“I will never,” I told him, “live in the United States.”
Even though there are far more universities there than in either of our countries.
Even though there are richer universities there that might be interested in a spousal hire, which probably is our only real chance at both of us getting full-time positions.
Even though we have good friends who live there, and, now, family as well (both of my sisters have moved there in the last couple of years).
I will not go.
Not for any price.
It’s not all about guns, of course. It would be far too simplistic to suggest that. It wouldn’t be true.
But it is part of it.
My father owns a gun.
It is a shotgun. He hunts geese every fall.
The gun used to live at my uncle’s house in another province where my father normally hunts, but since he’s found an opportunity to hunt closer to home, it’s in his house now.
When we go to stay with him after Christmas, E. will be in a house where there is a gun.
And I am ok with this.
I am not opposed to guns.
I don’t think it’s as simple as all guns are bad.
I have played with Nerf guns.
I have watched children build guns out of Lego.
I can see why some people need to own a gun. I can see why other people might not need to, but might want to own a gun.
Where my head explodes is with this idea that one should have a right to have ANY gun that one fancies.
Even a gun that can fire dozens of bullets without needing to be reloaded.
Even an assault rifle.
No civilian needs a weapon that has been designed to allow it to kill as many people as quickly as possible.
After the massacre in Port Arthur, the Australians changed their laws and made it much more difficult for people to own particular types of guns.
Farmers could still have their shotguns. Hunters could have rifles.
But it became much more difficult to purchase and own semi-automatic handguns and their ilk.
I live in a city that probably has one of the worst gun cultures in Canada.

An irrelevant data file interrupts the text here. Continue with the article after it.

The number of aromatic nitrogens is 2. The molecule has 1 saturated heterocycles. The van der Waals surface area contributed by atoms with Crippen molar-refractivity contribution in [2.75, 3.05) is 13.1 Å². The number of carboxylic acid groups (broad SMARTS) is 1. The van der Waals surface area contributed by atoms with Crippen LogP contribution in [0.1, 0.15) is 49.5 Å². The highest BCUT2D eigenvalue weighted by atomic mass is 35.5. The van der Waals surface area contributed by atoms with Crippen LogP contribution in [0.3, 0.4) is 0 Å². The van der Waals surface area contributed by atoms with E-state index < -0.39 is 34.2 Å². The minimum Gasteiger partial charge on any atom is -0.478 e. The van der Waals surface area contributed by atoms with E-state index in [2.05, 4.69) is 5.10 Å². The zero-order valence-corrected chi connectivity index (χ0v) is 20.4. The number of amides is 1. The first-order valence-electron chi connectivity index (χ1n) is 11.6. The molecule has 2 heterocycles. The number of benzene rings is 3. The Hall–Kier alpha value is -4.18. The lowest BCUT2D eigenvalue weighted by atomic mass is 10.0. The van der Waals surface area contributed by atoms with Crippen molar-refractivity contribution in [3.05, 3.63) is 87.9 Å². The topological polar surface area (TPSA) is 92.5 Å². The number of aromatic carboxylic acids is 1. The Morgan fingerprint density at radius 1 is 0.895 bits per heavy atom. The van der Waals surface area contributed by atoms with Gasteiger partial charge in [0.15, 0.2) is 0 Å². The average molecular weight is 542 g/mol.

Nearly all of our gun deaths are gang related.
Sometimes an innocent civilian gets caught in the cross-fire. There was a shooting not so long ago in a mall which I have been to probably dozens of times since we moved here.
We will never be able to sort out our gun problems so long as the weapons continue to flow so freely and easily across the border.
Yes, it is true that the lack of mental health support in our societies played a role.
And yes, the media coverage no doubt encourages emulation and imitation.
And yes, it is true that you could ban all guns and people would still find a way to get them.
But here’s the thing. It would be harder for them to get them.
They might get noticed when they try to get them.
They might end up with a gun that fires fewer rounds before they would have to pause to reload.
They might end up with one gun instead of three.
Some might not end up with a gun at all.
And those who did, who would still try to perpetrate these horrors, might only get a few shots off before they were stopped.
I do not disagree with those who want the right to own a gun. I don’t understand the attitude, but I fundamentally do not disagree with it.
But I don’t agree that you get any gun. Whenever you want. With almost no questions asked.
And what breaks my heart, over and over again, is I cannot see how things will change.
I expect in a year, or two, or six months, the President will be standing at another podium, wiping away more tears, as he speaks of another tragedy, involving young children, or high school students, or university students, or co-workers, or theatre-goers, or shoppers in a mall, or citizens at a political rally, or whoever, and everyone will jump up and down and say this cannot happen again, this must not happen again.
But it will.
It is a running joke that Canadians define ourselves by what we are not. And what we are most not are Americans.
And while I know that many, many Americans feel the same way that I do, this weekend I’ve never felt that to be more true.